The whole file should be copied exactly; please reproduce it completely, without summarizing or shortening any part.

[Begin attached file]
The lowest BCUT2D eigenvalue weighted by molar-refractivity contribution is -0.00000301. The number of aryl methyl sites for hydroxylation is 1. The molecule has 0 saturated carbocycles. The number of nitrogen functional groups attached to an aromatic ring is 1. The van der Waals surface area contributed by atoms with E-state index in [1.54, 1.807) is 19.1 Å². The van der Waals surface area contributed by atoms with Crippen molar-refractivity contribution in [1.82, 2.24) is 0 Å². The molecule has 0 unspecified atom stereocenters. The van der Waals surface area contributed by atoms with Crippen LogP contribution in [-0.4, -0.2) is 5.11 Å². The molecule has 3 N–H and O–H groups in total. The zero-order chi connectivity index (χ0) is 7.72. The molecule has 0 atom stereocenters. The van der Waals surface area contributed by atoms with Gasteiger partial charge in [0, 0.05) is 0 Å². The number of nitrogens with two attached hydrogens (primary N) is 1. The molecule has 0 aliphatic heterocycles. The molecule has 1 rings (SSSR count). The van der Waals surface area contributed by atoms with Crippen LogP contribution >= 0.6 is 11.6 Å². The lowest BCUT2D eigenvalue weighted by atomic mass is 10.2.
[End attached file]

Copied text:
The lowest BCUT2D eigenvalue weighted by molar-refractivity contribution is -0.00000301. The number of aryl methyl sites for hydroxylation is 1. The molecule has 0 saturated carbocycles. The number of nitrogen functional groups attached to an aromatic ring is 1. The van der Waals surface area contributed by atoms with E-state index in [1.54, 1.807) is 19.1 Å². The van der Waals surface area contributed by atoms with Crippen molar-refractivity contribution in [1.82, 2.24) is 0 Å². The molecule has 0 unspecified atom stereocenters. The van der Waals surface area contributed by atoms with Crippen LogP contribution in [-0.4, -0.2) is 5.11 Å². The molecule has 3 N–H and O–H groups in total. The zero-order chi connectivity index (χ0) is 7.72. The molecule has 0 atom stereocenters. The van der Waals surface area contributed by atoms with Gasteiger partial charge in [0, 0.05) is 0 Å². The number of nitrogens with two attached hydrogens (primary N) is 1. The molecule has 0 aliphatic heterocycles. The molecule has 1 rings (SSSR count). The van der Waals surface area contributed by atoms with Crippen LogP contribution >= 0.6 is 11.6 Å². The lowest BCUT2D eigenvalue weighted by atomic mass is 10.2.